Denotes content that is immediately available upon publication as open access.

Current affiliation: Department of Geography, University of Colorado at Boulder, Boulder, Colorado.

Great Lakes Research Center at Michigan Technological University Contribution Number 40 and NOAA/Great Lakes Environmental Research Laboratory Contribution Number 1846.

Supplemental information related to this paper is available at the Journals Online website: http://dx.doi.org/10.1175/JCLI-D-16-0225.s1.

© 2017 American Meteorological Society. For information regarding reuse of this content and general copyright information, consult the AMS Copyright Policy (www.ametsoc.org/PUBSReuseLicenses).

Corresponding author e-mail: Pengfei Xue, pexue@mtu.edu

1. Introduction

Consisting of five large lakes, the Great Lakes of North America (also known as the Laurentian Great Lakes) form the largest surficial area of freshwater on Earth. The total surface area of the Great Lakes covers approximately 245 000 km2, spanning approximately 16° of longitude and 7.5° of latitude (Fig. 1). The Great Lakes contain 23 000 km3 of freshwater, holding one-fifth of the world’s surface freshwater by volume. Lake depth varies significantly, from a few meters in the coastal regions to a few hundred meters in the deep basins, with the deepest location being roughly 400 m in southeastern Lake Superior (Table 1). Because of their sealike characteristics (distant horizons, great depths, steep bathymetric gradients, rolling waves, sustained winds, strong Coriolis-influenced currents, and large thermal variability), the Great Lakes have long been referred to as “inland seas,” playing a critical role in the variability of the hydroclimatic system throughout the Great Lakes region (Williamson 1854).

Fig. 1.
Fig. 1.

(top) North American RCM model domain with topography. (bottom) Bathymetry of the North American Great Lakes with NDBC buoy station locations (black squares).

Citation: Journal of Climate 30, 5; 10.1175/JCLI-D-16-0225.1

Table 1.

Morphometric information for the Great Lakes.

Table 1.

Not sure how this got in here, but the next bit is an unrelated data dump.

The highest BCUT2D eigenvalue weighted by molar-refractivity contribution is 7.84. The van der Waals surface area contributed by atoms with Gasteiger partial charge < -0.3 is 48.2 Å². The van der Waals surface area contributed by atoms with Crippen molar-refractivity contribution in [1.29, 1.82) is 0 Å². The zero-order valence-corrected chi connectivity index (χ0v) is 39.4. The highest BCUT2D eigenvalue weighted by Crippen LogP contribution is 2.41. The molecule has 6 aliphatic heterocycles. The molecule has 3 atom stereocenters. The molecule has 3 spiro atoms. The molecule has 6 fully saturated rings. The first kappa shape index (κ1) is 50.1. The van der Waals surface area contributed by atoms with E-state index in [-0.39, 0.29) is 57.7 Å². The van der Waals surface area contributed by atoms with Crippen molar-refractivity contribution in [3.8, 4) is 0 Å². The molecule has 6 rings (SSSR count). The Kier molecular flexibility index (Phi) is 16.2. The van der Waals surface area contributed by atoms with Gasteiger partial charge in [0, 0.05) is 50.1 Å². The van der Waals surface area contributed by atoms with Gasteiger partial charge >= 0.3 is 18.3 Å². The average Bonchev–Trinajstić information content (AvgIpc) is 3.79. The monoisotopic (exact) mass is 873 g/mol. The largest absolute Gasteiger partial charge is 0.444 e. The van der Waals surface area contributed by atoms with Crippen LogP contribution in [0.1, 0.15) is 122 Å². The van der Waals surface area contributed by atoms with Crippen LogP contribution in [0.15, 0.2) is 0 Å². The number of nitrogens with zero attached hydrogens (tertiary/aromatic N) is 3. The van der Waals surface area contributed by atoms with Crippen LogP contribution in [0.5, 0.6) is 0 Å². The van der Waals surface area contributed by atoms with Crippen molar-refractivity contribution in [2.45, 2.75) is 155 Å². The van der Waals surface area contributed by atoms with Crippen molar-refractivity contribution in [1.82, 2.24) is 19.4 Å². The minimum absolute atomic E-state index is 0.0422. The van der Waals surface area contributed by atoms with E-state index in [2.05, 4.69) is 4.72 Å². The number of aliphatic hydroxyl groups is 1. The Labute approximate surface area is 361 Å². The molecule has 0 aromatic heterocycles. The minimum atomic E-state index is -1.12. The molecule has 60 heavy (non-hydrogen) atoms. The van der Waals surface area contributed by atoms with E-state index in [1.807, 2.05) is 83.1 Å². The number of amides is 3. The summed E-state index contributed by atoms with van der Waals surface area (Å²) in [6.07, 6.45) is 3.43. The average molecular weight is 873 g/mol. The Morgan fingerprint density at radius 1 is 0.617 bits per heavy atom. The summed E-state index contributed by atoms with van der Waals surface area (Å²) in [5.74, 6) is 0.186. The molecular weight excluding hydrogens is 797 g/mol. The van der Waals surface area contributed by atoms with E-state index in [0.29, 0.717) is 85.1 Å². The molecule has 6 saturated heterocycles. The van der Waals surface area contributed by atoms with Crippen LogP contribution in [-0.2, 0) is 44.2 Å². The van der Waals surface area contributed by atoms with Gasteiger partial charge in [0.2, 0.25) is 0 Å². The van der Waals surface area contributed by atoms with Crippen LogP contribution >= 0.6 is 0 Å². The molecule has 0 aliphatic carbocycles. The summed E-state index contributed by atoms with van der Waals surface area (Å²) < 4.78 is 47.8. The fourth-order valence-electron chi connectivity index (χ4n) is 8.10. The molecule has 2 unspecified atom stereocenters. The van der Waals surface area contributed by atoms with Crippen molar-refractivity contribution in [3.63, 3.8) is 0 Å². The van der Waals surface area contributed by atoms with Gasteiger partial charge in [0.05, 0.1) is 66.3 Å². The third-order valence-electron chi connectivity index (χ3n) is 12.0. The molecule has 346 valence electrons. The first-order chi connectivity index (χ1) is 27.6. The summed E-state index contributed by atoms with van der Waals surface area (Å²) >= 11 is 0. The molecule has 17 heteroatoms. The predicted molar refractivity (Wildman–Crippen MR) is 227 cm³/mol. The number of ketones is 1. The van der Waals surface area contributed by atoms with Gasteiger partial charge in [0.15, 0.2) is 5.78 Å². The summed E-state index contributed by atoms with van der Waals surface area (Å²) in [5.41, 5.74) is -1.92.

The Great Lakes are not only sensitive to climate change, which is likely to have contributed to recent large fluctuations in lake level, thermal structure, and ice coverage, but they are also a significant regional climate driver because of their large volume, thermal inertia, and surface area (Wang et al. 2012; Clites et al. 2014b; Van Cleave et al. 2014; Gronewold et al. 2015). Each of these factors contributes to strong linkages between air and lake temperature, evaporation, precipitation, and ice coverage in the coupled regional lake–atmosphere system (Blanken et al. 2011; Lenters et al. 2013). Lake surface temperature (LST) and ice coverage have a strong impact on regional climate. They also serve as physical indicators of climate change through direct interactions with surface winds and atmospheric heat and moisture fluxes, which in turn modify the lakes’ thermal structure, water level, and circulation, making the system particularly sensitive to climate change. For example, warmer winters, loss of ice coverage, and earlier summer stratification of Lake Superior have caused summer LSTs to warm faster than summer air temperatures in recent decades (Austin and Colman 2007), while the reverse has been observed in winter, with air temperatures warming faster than winter LSTs (Lenters 2004). Rapid summer LST warming has also been seen in other deep lakes around the world (Huang et al. 2012; O’Reilly et al. 2015; Zhong et al. 2016). In addition, large interannual variations in winter air temperatures and ice coverage on the Great Lakes have been observed recently within only a 3-yr time span, often referred to as the “big heat” of 2012 and “big chill” of 2014, leading to significant impacts on water temperature, evaporation, and lake levels in the subsequent ice-free seasons (Wang et al. 2012; Lenters et al. 2013; Clites et al. 2014b; Gronewold et al. 2015). This has brought renewed attention to the future impacts of large trends and strong climatic variability on the Great Lakes. Nevertheless, the complexities of the thermal structure, ice distribution, and circulation patterns in these large “inland seas” make the prediction of such impacts extremely challenging.